Through circus art, Kine Circus helps boys and girls in danger of exclusion to find themselves and have a life plan.
“Kine in Amharic has several meanings, including ‘secret’. With our art, we try to convey a message. We talk about the problems that surround us and how to solve them, using the language of the circus, which acts as a social transformer. This is the ‘secret’ of this art”, explains Shimelis Getachew, actor, director, clown and founder of Kine Circus, together with Eyob Teshom. He continues: “Kine Circus was started two years ago in Addis Ababa (Ethiopia) to give a concrete response to the many boys and girls in danger of exclusion. For them, we used a department store inside the Zoma Museum complex, an open space on the outskirts of the city frequented by minors interested in the circus, with special needs or with no fixed abode”.
Getachew points out: “We want it to be a home for them. The intention is not for children to simply learn coordination, balance, and expressiveness through circus techniques, but for them to have a protected space where they can talk about things that happen to them”.
Kine Circus is the result of a previous project, Fekat Circus, which brought together nearly 600 children. After 17 years, Fekat disbanded, partly because some of its artists became professionals and went to work in countries like France or Germany, and partly because local authorities took away its spaces because they wanted to create an area for commercial and industrial activities. Consequently, some former Fekat members decided to find a new place and start a new project.
We ask Shimelis how the circus can possibly change someone’s life. “In Addis Ababa, there are no activities for children who are on the street or live in broken families and have problems such as the use of khat or glue”, Shimelis replies.
“The circus has many things that can benefit them. They learn to care for each other, to trust, to communicate, to develop mental and physical skills and to stay safe from addictive substances”.
Kine Circus members also work with children admitted to the hospital in Addis Ababa. “With the ‘Doctors with Smile project’ we help children to laugh and have fun and forget their illness for a while”, says Shimelis.
Recently some members of the circus have been working a lot with children with autism. “We had no experience of working with autistic children. We started and saw that the effect the circus has on them is wonderful. Children with autism are integrated and participate in the activities together with the rest of the children. Each has their own challenges, and everyone forms an equal part of the project, under the motto ‘I help you and you help me’.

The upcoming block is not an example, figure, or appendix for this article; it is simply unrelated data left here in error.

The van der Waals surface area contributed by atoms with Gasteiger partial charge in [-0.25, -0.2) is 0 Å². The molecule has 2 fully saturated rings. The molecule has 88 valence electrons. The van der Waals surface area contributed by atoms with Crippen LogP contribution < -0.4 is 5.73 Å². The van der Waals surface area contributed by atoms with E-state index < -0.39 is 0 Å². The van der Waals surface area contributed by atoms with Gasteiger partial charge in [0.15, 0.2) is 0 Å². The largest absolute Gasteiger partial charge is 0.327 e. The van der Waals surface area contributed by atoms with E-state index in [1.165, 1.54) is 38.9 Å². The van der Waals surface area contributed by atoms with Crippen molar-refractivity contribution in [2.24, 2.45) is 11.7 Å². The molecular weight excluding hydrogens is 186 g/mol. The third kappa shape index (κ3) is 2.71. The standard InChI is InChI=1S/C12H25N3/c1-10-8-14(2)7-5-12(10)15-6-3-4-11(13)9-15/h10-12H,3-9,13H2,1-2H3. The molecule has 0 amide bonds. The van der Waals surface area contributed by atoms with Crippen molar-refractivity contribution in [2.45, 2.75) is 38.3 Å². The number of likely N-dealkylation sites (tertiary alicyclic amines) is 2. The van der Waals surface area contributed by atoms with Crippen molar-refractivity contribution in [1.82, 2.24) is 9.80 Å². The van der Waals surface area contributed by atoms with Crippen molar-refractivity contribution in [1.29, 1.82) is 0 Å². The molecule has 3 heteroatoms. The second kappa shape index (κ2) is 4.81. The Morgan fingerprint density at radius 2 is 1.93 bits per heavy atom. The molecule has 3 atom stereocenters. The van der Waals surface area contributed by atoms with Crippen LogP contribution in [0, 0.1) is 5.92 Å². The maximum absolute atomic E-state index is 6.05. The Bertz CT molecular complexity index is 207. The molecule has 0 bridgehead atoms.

With some of them, what is being worked on is overcoming the trauma. There are boys and girls who have gone through terrible experiences living on the street and who express hysterical emotions when they are in a group”.Shimelis and the rest of the performers know how to accompany them. They tell us: “To do a stunt I have to count on you being by my side and helping me. For a child used to living in distrust, the idea that ‘you will not let me fall’ is something new. Furthermore, they also realise that they deserve a better life. They deserve to be taken to the doctor. They deserve to be on tour. There are boys and girls who, when they enter the project at the age of eight or nine, are full of emotions. But there they find a group of people who help them break free, they start going to class and taking care of themselves.
They wash their hands, sit, and take their food and talk about their problems. They make a great effort to succeed in a place where they feel protected and safe and know they can make it. A transformation takes place in their lives”.
In Ethiopia, the circus is not highly regarded and receives no government support, Shimelis complains. “In football, Ethiopia always loses, but it is a sport that is supported. On the other hand, there are very good circus artists all over the world, and they are not appreciated”.
Shimelis recalls that Fekat Circus once performed in 2018 at the last edition of the Rototom festival, in Benicasim. They had their show on the big stage in front of more than 10,000 people, but it had no repercussions in the Ethiopian media. Instead, the media talked about an Ethiopian singer performing at the same festival, on a small stage, in front of 500 spectators. “The Ethiopian Ministry of Tourism does not believe that our culture can be expressed through the circus. There is still a lot to do”, adds the artist.
Shimelis concludes: “The circus is my life. As a child, my dream was to make films. I worked as an actor and directed two films. But the circus always calls me. And now I have left everything to dedicate myself to this project. Because what I want is to help, and through the circus, it is very easy to reach people”. (Open Photo: Javier Sánchez Salcedo)
Javier Sánchez Salcedo